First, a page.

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ouch1

[ouch]
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interjection
  1. (used as an exclamation expressing sudden pain or dismay.)
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Origin of ouch1

1830–40, Americanism; < German autsch

ouch2

[ouch]Archaic.
noun
  1. a clasp, buckle, or brooch, especially one worn for ornament.
  2. the setting of a precious stone.
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verb (used with object)
  1. to adorn with or as if with ouches.
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Origin of ouch2

1325–75; Middle English ouche (noun), for nouche (the phrase a nouche taken as an ouche; cf. apron) < Old French noscheGermanic
Dictionary.com Unabridged Based on the Random House Unabridged Dictionary, © Random House, Inc. 2018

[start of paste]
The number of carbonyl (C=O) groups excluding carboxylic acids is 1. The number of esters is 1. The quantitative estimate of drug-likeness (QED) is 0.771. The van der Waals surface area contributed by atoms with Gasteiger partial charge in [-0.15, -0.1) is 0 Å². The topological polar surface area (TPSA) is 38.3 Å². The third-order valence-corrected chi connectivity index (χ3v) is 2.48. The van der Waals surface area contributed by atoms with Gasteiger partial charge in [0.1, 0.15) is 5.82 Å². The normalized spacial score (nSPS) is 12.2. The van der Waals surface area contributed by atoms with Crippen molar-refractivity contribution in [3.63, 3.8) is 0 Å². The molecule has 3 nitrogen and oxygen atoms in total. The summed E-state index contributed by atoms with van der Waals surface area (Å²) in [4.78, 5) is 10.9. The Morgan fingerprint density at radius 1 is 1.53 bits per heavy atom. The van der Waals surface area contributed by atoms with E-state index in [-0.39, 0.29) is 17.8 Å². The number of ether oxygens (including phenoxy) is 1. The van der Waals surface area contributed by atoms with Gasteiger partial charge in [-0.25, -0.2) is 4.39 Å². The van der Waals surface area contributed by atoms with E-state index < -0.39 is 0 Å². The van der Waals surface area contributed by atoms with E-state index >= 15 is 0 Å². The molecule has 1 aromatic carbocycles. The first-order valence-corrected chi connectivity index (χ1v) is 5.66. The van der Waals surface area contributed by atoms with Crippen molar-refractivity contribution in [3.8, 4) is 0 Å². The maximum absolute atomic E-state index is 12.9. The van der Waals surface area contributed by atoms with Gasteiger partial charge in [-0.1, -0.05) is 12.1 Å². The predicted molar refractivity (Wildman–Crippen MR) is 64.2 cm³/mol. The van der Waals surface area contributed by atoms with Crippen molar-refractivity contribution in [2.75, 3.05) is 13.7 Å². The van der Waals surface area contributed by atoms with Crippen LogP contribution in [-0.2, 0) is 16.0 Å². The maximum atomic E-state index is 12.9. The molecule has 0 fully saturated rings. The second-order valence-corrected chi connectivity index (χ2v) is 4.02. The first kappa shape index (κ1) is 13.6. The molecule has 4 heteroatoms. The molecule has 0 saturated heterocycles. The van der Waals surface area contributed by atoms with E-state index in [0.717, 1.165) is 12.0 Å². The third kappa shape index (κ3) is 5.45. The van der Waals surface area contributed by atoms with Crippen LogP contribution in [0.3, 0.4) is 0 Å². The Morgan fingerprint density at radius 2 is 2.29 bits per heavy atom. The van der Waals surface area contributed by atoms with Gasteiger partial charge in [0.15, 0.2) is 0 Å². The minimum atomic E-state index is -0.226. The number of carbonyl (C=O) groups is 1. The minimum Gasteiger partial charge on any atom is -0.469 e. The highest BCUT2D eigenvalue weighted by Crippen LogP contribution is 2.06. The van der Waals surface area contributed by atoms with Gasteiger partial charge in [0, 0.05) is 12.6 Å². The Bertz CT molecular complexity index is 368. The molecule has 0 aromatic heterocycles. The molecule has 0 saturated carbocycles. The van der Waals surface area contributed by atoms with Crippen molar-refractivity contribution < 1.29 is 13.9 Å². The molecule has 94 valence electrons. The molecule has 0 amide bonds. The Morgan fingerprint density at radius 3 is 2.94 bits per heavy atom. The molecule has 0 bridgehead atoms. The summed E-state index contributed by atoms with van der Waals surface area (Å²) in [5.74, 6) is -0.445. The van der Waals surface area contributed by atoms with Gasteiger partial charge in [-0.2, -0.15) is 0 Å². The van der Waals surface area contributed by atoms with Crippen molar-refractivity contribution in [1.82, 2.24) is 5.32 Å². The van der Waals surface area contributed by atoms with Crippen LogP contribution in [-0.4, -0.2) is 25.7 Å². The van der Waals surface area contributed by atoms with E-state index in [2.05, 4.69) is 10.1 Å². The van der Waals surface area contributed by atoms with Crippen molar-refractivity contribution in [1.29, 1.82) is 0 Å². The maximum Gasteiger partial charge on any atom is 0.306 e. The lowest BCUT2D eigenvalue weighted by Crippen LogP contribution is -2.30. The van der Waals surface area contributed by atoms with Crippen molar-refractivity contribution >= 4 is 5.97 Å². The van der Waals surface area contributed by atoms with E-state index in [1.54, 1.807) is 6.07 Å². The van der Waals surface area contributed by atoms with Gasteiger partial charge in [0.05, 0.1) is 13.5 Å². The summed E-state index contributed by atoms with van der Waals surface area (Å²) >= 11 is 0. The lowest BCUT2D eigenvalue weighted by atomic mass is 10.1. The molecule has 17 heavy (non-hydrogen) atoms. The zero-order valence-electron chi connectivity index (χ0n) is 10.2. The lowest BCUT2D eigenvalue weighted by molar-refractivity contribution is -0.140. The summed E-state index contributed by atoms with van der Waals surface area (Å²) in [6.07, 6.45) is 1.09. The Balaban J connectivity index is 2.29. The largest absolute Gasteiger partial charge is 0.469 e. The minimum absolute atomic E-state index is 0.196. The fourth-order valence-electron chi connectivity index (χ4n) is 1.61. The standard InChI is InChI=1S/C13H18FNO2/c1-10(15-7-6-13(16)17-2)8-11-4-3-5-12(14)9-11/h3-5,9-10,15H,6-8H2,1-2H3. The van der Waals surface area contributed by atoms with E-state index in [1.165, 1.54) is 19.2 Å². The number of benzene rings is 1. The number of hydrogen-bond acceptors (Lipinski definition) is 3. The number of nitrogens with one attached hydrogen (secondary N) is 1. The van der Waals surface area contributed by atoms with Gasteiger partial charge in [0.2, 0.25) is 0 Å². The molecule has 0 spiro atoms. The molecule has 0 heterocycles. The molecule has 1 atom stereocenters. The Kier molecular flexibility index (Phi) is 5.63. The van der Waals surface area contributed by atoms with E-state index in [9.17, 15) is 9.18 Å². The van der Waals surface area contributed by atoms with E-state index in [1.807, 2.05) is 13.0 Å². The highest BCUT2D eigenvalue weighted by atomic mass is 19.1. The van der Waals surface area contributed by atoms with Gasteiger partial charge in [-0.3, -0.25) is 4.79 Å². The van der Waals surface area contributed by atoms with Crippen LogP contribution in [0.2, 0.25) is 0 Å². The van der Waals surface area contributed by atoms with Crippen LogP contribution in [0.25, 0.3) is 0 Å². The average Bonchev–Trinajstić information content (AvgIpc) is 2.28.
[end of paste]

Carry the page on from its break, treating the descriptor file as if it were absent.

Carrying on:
Examples from the Web for ouch

Contemporary Examples

Historical Examples

  • In the midst of the meal they were startled by the girl who, crying "Ouch!"

  • "Ouch," Grunty howled, as his mother sent him sprawling once more.

    The Tale of Grunty Pig

    Arthur Scott Bailey

  • Got a bit moren they bargained for, that time, said Pug exultantly, and then Ouch!

    Grapes of wrath

    Boyd Cable

  • I don't know what the nation Graydon will think, or—— Ouch, my head!

    Motor Matt's Daring Rescue

    Stanley R. Matthews

  • I believe if he could only fool us into thinking he was God, he could act like Him—ouch, Bella!

    Snow-Blind

    Katharine Newlin Burt


British Dictionary definitions for ouch

ouch1

interjection
  1. an exclamation of sharp sudden pain
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ouch2

noun archaic
  1. a brooch or clasp set with gems
  2. the setting of a gem
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Word Origin

C15 an ouch, mistaken division of C14 a nouche, from Old French nouche, of Germanic origin; compare Old High German nusca buckle
Collins English Dictionary - Complete & Unabridged 2012 Digital Edition © William Collins Sons & Co. Ltd. 1979, 1986 © HarperCollins Publishers 1998, 2000, 2003, 2005, 2006, 2007, 2009, 2012

Word Origin and History for ouch

1837, from Pennsylvania German outch, cry of pain, from German autsch. The Japanese word is itai. Latin used au, hau.

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Online Etymology Dictionary, © 2010 Douglas Harper